The Twin Cities art scene has plenty to offer this weekend. You can celebrate Dia de los Muertos (Day of the Dead) with a Latino art exhibition, delve into the historical works of photographer Gordon Parks, attend a multicultural dance festival featuring Mexican, West African, and Japanese ballet forms, and explore Chinese zodiac paintings that reflect the experiences of a Chinese American artist from rural Minnesota.
Identity art: The Audacity to be Asian in Rural America
The Minnesota Valley National Wildlife Refuge is hosting “The Audacity to be Asian in Rural America: We owe you no apologies,” an art series by Chinese American artist Nancy XiáoRong Valentine. The exhibition offers a poignant exploration of Valentine’s Chinese and Caucasian heritage and her experiences growing up in the predominantly white community of Fergus Falls, Minnesota.
Throughout her formative years, Valentine grappled with a persistent sense of being an outsider, leading her to reject her Chinese identity in an attempt to fit in with her peers.
“I really pushed away my Chinese culture, even though my mom was very adamant about integrating her culture into the way she raised us,” she said.
The cultural divide between Valentine and her mother was exacerbated by her father’s opposition to teaching her Mandarin.
“This language barrier between us meant that the only way I could communicate with my mom was through her broken English,” Valentine said. “I think it was a means of control for him.”
Valentine’s college experience marked a significant turning point. She found herself with more people who shared her cultural background and experiences as a person of color.
“I finally got to be around people who ate the foods that my family ate, and I wasn’t tokenized as often as I was throughout my upbringing,” she said. “I also learned that self-deprecating humor about myself or my identity wasn’t a good thing, and I stopped doing that.”
Valentine’s path to becoming an artist started in 2016, when a break-in at her apartment forced her to find a new place to live. In a twist of fate, an artist loft offered her a place to stay with one condition—she had to choose an art form and participate in its studio art crawl. That marked the beginning of her journey as an artist, driven by a desire to honor her Chinese heritage and explore the intersection of her “Chinese” and “Rural Minnesotan” identity.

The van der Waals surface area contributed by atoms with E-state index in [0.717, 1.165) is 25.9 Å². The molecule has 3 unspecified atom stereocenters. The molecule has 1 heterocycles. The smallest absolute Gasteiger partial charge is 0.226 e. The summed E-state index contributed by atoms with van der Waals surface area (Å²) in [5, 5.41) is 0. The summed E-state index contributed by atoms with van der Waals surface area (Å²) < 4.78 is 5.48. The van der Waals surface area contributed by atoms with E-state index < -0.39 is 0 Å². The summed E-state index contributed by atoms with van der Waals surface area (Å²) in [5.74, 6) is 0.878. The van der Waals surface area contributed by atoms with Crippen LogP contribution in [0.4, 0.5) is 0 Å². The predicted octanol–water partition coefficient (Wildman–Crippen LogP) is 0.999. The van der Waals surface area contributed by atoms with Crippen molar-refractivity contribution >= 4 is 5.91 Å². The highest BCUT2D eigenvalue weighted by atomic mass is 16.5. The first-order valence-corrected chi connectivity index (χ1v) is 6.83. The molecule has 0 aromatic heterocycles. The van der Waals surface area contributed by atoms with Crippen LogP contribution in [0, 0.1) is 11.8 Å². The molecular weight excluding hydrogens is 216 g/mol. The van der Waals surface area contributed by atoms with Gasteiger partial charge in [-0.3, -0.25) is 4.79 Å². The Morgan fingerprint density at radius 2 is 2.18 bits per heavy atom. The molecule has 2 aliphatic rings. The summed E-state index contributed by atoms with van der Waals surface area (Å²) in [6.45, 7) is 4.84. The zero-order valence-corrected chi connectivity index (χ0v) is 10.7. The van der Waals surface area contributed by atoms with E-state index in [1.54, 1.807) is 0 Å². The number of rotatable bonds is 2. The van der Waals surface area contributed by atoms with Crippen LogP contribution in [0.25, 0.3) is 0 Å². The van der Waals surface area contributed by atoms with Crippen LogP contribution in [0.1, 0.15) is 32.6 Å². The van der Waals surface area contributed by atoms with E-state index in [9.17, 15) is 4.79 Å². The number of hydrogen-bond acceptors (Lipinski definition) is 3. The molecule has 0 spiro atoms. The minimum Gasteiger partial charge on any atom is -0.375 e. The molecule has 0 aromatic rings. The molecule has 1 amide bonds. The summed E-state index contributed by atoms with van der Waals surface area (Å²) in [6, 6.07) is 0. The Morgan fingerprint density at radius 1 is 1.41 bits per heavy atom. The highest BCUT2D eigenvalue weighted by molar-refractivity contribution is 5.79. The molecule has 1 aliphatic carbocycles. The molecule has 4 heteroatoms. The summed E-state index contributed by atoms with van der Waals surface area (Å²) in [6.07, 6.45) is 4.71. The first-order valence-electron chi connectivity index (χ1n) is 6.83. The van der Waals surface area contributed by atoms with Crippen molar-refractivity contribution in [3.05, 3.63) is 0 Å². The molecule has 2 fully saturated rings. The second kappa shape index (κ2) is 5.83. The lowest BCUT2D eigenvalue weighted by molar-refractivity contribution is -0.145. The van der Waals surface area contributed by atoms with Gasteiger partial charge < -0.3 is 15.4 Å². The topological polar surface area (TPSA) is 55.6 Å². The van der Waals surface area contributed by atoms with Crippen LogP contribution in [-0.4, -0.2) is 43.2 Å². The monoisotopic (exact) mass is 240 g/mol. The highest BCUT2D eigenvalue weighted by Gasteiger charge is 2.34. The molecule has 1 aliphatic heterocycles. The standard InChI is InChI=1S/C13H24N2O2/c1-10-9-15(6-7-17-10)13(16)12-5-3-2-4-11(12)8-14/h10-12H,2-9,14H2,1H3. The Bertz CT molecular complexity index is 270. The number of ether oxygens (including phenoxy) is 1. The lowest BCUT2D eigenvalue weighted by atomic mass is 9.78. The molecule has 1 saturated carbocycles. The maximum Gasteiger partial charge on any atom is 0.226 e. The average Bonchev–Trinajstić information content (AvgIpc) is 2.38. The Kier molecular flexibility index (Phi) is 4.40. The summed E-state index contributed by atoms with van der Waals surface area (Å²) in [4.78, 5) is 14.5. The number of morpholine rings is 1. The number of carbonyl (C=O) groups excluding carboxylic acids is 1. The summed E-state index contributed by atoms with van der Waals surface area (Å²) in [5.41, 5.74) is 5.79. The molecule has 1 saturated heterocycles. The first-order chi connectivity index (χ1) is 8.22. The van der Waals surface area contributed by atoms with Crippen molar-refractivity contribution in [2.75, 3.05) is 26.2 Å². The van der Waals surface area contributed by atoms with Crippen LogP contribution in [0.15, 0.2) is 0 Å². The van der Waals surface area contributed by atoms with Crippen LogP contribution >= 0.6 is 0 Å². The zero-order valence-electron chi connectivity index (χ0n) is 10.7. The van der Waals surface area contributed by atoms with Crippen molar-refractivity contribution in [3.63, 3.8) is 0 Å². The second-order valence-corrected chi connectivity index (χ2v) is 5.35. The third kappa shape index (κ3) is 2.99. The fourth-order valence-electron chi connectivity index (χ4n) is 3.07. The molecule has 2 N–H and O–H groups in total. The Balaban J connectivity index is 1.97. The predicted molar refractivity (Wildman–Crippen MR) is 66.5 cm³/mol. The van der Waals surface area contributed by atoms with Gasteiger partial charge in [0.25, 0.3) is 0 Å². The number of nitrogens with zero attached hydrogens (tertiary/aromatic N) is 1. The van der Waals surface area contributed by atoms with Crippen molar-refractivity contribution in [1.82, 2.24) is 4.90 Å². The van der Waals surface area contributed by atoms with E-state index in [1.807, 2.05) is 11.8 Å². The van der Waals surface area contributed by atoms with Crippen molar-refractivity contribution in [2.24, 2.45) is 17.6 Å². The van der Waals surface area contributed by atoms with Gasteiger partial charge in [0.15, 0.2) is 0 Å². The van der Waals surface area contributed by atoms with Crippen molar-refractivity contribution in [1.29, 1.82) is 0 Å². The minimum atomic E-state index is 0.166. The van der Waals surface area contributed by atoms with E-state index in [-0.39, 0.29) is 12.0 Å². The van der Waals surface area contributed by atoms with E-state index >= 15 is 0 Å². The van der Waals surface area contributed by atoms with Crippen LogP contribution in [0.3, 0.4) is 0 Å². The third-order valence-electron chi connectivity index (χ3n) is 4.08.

The exhibit features 12 depictions of the Chinese zodiac, created with watercolors and Chinese ink on rice paper. Each animal serves as a symbolic representation of Valentine’s family: the ox represents her mother, the dog her grandmother, the pig her grandfather, and the monkey Valentine herself.
“Asian people exist in rural spaces and have for a very long time,” Valentine said. “I hope people who grew up like I did could see the artwork and feel a sense of connection.”
- Date: Thursday, October 26, through Sunday, October 29
- Time: 10 a.m. to 4 p.m.
Location: Bloomington Education and Visitor Center, 3815 American Blvd. E., Bloomington
- Cost: Free
- For more information: Visit https://www.nancyxvalentine.com/audacityseries
Artworks that honor Dia de los Muertos
CLUES, a Latino-led nonprofit organization, is hosting “The Symphony of Existence: Dreaming No Endings or Beginnings” art exhibition, featuring the works of three local Latin American artists. The exhibition is a tribute to Día de los Muertos, a Mexican holiday that honors departed ancestors and loved ones.
The exhibition features oil portraits by Kevin Martinez, a Latino-Arab American muralist and painter, and a community ofrenda (the offering placed at an altar honoring deceased loved ones) with paper mache paste by Mexican artist Flor Shurabe Soto.
Additionally, Mexican poet and photographer Lucino Sosa invites attendees to write letters to their departed loved ones.
- Date: Thursday, October 26, through Tuesday, November 28
- Time: 9 a.m. to 5 p.m. Mondays through Fridays
Location: CLUES Latino Art Gallery, 797 E. 7th St., St. Paul
- Cost: Free
- For more information: Visit https://clues.org/latino-art-events/.
Photography exhibit celebrates children of color
Parks, an influential photographer of the 20th century, documented American life and culture from the early 1940s through the 2000s, focusing on race, poverty, and civil rights issues.
The exhibition, titled after a line from Parks’ poem “Come Sing With Me,” portrays children of color. The photographs, taken from the early 1940s to the 1970s, deliver representations of Black youth in various locations, including Harlem, Chicago, Alabama, Georgia, and Fort Scott, Kansas.
- Date: Opening reception on Thursday, October 26 Exhibition runs until December 23
- Time: Opening reception from 6 to 8 p.m. October 26 Gallery hours are from noon to 5 p.m. Tuesdays through Saturdays.
Location: Weinstein Hammons Gallery, 908 W. 46th St., Minneapolis
- Cost: Free
For more information: Visit https://www.weinsteinhammons.com/.
Dance from around the world
The Cowles Theater, a dance and performing arts center, is hosting the “Fall Forward Festival,” showcasing diverse ballet and folkloric techniques that celebrate Mexican, West African and Japanese heritages.
Dance company STRONG movement will perform hip-hop, ballet, modern, and West African dance styles. Ballet Folklorico Mexico Azteca will perform Mexican folkloric dance and ballet in honor of Dia de los Muertos. Japanese ballet dancer Yuki Tokuda will perform classical ballet and story-ballet based on Japanese folklore.
- Date: Saturday, October 28, and Sunday, October 29
- Time: 2 to 4 p.m.
Location: The Cowles Center, Goodale Theater, 528 Hennepin Ave., Minneapolis
- Cost: $35. Buy tickets here.
For more information: Visit https://www.thecowlescenter.org/2223/fall-festival